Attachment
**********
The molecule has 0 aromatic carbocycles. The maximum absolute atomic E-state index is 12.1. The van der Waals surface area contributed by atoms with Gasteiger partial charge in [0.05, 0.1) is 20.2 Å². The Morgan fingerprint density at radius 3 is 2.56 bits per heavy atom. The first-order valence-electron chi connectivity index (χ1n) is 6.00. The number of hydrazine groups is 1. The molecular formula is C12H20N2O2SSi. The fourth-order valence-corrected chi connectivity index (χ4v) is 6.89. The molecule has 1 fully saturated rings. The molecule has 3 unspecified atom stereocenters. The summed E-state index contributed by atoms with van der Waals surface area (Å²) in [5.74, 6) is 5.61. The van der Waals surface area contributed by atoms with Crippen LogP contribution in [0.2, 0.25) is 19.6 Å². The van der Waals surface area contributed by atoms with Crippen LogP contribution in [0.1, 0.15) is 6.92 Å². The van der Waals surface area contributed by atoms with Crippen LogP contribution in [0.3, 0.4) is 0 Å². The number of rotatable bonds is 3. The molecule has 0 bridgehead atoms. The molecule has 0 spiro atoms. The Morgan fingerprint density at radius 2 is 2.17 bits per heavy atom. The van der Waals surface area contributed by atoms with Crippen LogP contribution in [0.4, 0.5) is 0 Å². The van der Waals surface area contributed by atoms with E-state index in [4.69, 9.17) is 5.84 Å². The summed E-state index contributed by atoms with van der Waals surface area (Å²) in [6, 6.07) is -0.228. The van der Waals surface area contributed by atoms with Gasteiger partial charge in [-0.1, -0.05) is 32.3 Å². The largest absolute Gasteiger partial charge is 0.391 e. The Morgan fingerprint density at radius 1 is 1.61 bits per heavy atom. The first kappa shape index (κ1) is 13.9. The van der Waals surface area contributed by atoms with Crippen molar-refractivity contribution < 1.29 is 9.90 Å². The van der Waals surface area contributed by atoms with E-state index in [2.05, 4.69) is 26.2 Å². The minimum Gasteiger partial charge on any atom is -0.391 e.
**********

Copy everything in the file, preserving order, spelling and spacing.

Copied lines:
The molecule has 0 aromatic carbocycles. The maximum absolute atomic E-state index is 12.1. The van der Waals surface area contributed by atoms with Gasteiger partial charge in [0.05, 0.1) is 20.2 Å². The Morgan fingerprint density at radius 3 is 2.56 bits per heavy atom. The first-order valence-electron chi connectivity index (χ1n) is 6.00. The number of hydrazine groups is 1. The molecular formula is C12H20N2O2SSi. The fourth-order valence-corrected chi connectivity index (χ4v) is 6.89. The molecule has 1 fully saturated rings. The molecule has 3 unspecified atom stereocenters. The summed E-state index contributed by atoms with van der Waals surface area (Å²) in [5.74, 6) is 5.61. The van der Waals surface area contributed by atoms with Crippen LogP contribution in [0.2, 0.25) is 19.6 Å². The van der Waals surface area contributed by atoms with Crippen LogP contribution in [0.1, 0.15) is 6.92 Å². The van der Waals surface area contributed by atoms with Crippen LogP contribution in [0.3, 0.4) is 0 Å². The number of rotatable bonds is 3. The molecule has 0 bridgehead atoms. The molecule has 0 spiro atoms. The Morgan fingerprint density at radius 2 is 2.17 bits per heavy atom. The van der Waals surface area contributed by atoms with Crippen LogP contribution in [0.4, 0.5) is 0 Å². The van der Waals surface area contributed by atoms with E-state index in [4.69, 9.17) is 5.84 Å². The summed E-state index contributed by atoms with van der Waals surface area (Å²) in [6, 6.07) is -0.228. The van der Waals surface area contributed by atoms with Gasteiger partial charge in [-0.1, -0.05) is 32.3 Å². The largest absolute Gasteiger partial charge is 0.391 e. The Morgan fingerprint density at radius 1 is 1.61 bits per heavy atom. The first kappa shape index (κ1) is 13.9. The van der Waals surface area contributed by atoms with Crippen molar-refractivity contribution < 1.29 is 9.90 Å². The van der Waals surface area contributed by atoms with E-state index in [2.05, 4.69) is 26.2 Å². The minimum Gasteiger partial charge on any atom is -0.391 e.